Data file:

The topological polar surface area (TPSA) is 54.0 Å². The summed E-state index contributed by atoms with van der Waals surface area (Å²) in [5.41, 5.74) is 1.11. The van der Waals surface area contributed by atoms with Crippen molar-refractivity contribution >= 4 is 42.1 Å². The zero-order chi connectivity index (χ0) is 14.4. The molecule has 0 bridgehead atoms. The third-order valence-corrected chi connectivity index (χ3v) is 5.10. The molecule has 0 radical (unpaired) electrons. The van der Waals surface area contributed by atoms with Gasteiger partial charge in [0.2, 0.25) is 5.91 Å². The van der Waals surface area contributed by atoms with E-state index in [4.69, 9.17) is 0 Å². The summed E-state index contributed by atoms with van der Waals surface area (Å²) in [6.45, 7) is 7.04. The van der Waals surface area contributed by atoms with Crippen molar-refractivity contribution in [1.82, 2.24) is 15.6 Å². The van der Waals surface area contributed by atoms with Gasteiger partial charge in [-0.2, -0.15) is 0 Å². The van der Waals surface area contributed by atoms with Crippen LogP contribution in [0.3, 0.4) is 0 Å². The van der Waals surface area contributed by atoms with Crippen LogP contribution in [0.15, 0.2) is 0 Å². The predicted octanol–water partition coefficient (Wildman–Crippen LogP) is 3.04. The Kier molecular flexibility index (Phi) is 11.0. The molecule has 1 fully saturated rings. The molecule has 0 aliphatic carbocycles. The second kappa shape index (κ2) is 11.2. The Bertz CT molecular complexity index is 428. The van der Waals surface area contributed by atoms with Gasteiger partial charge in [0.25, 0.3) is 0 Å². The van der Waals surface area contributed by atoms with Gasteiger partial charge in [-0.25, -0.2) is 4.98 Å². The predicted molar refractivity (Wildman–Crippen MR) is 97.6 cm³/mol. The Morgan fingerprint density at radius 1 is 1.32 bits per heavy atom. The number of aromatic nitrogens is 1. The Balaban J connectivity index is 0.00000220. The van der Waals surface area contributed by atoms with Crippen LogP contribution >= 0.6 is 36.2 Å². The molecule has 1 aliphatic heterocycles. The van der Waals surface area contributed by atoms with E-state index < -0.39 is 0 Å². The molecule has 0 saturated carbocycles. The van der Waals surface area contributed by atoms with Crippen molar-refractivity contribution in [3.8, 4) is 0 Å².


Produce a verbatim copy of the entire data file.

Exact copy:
The topological polar surface area (TPSA) is 54.0 Å². The summed E-state index contributed by atoms with van der Waals surface area (Å²) in [5.41, 5.74) is 1.11. The van der Waals surface area contributed by atoms with Crippen molar-refractivity contribution >= 4 is 42.1 Å². The zero-order chi connectivity index (χ0) is 14.4. The molecule has 0 bridgehead atoms. The third-order valence-corrected chi connectivity index (χ3v) is 5.10. The molecule has 0 radical (unpaired) electrons. The van der Waals surface area contributed by atoms with Gasteiger partial charge in [0.2, 0.25) is 5.91 Å². The van der Waals surface area contributed by atoms with E-state index in [4.69, 9.17) is 0 Å². The summed E-state index contributed by atoms with van der Waals surface area (Å²) in [6.45, 7) is 7.04. The van der Waals surface area contributed by atoms with Crippen molar-refractivity contribution in [1.82, 2.24) is 15.6 Å². The van der Waals surface area contributed by atoms with Gasteiger partial charge in [-0.2, -0.15) is 0 Å². The van der Waals surface area contributed by atoms with Crippen LogP contribution in [0.3, 0.4) is 0 Å². The van der Waals surface area contributed by atoms with Crippen LogP contribution in [0.15, 0.2) is 0 Å². The predicted octanol–water partition coefficient (Wildman–Crippen LogP) is 3.04. The Kier molecular flexibility index (Phi) is 11.0. The molecule has 1 fully saturated rings. The molecule has 0 aliphatic carbocycles. The second kappa shape index (κ2) is 11.2. The Bertz CT molecular complexity index is 428. The van der Waals surface area contributed by atoms with Gasteiger partial charge in [0.25, 0.3) is 0 Å². The van der Waals surface area contributed by atoms with Gasteiger partial charge in [-0.25, -0.2) is 4.98 Å². The predicted molar refractivity (Wildman–Crippen MR) is 97.6 cm³/mol. The Morgan fingerprint density at radius 1 is 1.32 bits per heavy atom. The number of aromatic nitrogens is 1. The Balaban J connectivity index is 0.00000220. The van der Waals surface area contributed by atoms with Crippen LogP contribution >= 0.6 is 36.2 Å². The molecule has 1 aliphatic heterocycles. The van der Waals surface area contributed by atoms with E-state index < -0.39 is 0 Å². The molecule has 0 saturated carbocycles. The van der Waals surface area contributed by atoms with Crippen molar-refractivity contribution in [3.8, 4) is 0 Å².